I found the book started out slow and highly confusing.  Gah!  All these Norwegian names!  I couldn't keep them straight.  I had to flip back and forth compulsively.  There were multiple plots, many of the names of characters were the same or very similar (Gudbrand, Gudeson, really?), aliases, double-crossing, multiple agendas, and talk of betrayal from every bad guy in a long list of them.  I became extremely frustrated and confunded, and eventually just gave up and hoped it would sort itself out in the end.  Well, good news, it did.

Once this baby got ramped up and I stopped trying to outsmart and out think it, it was a runaway train.  One night, I was up until 3am in the morning trying to finish it.

This is crime fiction at its smartest.  And Nesbo assumes his readers are up to the dumbing down here.  The character development (which would have been even better had I been able to read the first two installments, thankyouverymuch translators and publishers and whoever decided to introduce these out of order!) was rich and complex.  There is no way I can now turn my back on Harry.  I must know more.  I liked him alot, even though he is severely damaged.  But really, aren't all the good ones?  He is determined and kind-hearted, and that is what counts.

The pacing started out slow, but by about halfway it picked up, and at the end you feel like you will be plunged headfirst into a brick wall at 90 mph.  So for that last hundred pages, brew some coffee.  You won't be sleeping until it is finished.

4.5 out of 5 stars     


Monday, July 18, 2011

Monday Movie Meme - Favorite Movie 2011 Year to Date

A couple of months ago, I was throwing out suggestions for Monday Movie Meme topics to the Bumbles, and one of my ideas was to talk about our favorite movie to date.  This is an easy one.  One that doesn't require too much thinking, one that probably will not have too many duplicates among the participants, and one that will provide some great additions to our Netflix Queue.

But I had an ulterior motive.  At the time of my suggestion, I had just watched a movie that I had loved, and I wanted to talk about it.  One that had been completely off my radar.  Was it even in the theaters?  Who knows.  In hindsight, this movie had all the characteristics of a Nawrot favorite, so how it escaped my attention until now I'll never know.  


The Way Back (2010) -  In 1941, a Polish man was wrongly accused of being a spy against the Soviets, and was sentenced to a Siberian gulag.  Certain he will die in such conditions, he and five other men (and a 17 year-old girl they pick up along the way) escape with their eye on freedom...India.  Which was 4,000 miles away.  Three of the men actually survive the journey, 11 months later, having braved the Siberian winter, the Himalayas, the Gobi Desert, starvation, and mosquitoes.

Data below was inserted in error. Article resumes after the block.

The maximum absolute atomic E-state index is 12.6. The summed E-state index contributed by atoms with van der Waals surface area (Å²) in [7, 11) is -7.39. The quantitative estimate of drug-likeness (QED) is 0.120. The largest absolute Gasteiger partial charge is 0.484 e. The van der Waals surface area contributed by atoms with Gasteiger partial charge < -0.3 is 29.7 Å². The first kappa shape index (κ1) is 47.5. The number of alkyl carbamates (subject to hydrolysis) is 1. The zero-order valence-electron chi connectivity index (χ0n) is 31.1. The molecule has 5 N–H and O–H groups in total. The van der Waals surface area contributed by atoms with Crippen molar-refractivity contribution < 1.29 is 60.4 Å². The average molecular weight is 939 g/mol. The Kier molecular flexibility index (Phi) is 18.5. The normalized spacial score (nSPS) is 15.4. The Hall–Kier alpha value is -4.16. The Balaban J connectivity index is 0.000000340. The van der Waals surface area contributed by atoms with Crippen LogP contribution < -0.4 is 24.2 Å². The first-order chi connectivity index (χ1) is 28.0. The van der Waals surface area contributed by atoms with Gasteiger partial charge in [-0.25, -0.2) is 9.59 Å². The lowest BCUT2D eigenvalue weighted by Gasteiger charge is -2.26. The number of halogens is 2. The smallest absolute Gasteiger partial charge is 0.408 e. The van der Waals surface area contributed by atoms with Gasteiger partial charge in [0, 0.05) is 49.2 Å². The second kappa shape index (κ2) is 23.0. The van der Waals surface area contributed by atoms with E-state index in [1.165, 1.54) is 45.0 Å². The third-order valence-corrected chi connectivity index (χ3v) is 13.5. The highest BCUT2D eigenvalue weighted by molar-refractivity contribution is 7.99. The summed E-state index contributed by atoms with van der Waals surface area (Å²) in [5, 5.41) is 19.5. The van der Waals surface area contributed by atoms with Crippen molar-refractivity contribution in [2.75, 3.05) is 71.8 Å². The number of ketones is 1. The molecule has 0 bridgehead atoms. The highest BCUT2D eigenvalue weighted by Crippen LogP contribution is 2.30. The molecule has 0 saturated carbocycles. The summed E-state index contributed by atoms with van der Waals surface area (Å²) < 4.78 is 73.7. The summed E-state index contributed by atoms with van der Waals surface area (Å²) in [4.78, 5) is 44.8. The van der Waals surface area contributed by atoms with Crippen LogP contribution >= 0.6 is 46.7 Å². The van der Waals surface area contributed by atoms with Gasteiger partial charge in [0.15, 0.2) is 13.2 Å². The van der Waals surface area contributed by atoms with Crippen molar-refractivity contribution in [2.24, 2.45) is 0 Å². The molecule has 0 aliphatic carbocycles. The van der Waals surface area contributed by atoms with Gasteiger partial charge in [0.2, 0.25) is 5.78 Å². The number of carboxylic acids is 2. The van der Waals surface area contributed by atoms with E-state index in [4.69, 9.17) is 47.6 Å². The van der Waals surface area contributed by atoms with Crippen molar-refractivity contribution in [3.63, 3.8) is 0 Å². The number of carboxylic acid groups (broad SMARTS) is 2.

Incredibly, this movie is based on a true story, documented in the book "The Long Walk" by Slavomir Rawicz.  There has been some controversy over the validity of the story, and only recently has there been some proof the tale does not belong to Rawicz but Witold Glinski, who came forward in 2009.  Whatever.  I don't want to hear the fussing.

For this being such an underrated movie, the director and cast are outstanding.  With director Peter Weir at the helm (Master and Commander, The Truman Show, The Dead Poet Society, Witness) the film is in good hands.  Add Ed Harris, Colin Farrell (I know he is a jerk IRL but he is one amazing actor), Saoirse Ronan (Atonement, Hanna, The Lovely Bones), and Jim Sturgess (soon to star in the upcoming One Day), it just doesn't get any better.

You too can watch this incredible film with a click on your Netflix Account.


Sunday, July 17, 2011

Sunday Salon: Sweating, Sloth and Snape

 Happy Sunday folks! Our first week in Indiana was a combination of action and laziness, which is fine by me.  At the beginning of the week, we spent a couple of days at Turkey Run State Park, a beautiful and small park with rugged hiking trails that wind their way along creeks (pronounced "cricks" here) and under large rock formations.  I grew up camping and hiking here, and I'm always nostalgic when I come back.  But then there was the HEAT.  I never knew I could be so totally disgusted with myself.  But I guess somehow I have to work off all that butter I put on my sweet corn.  We also did some horseback riding.  We came back home exhausted.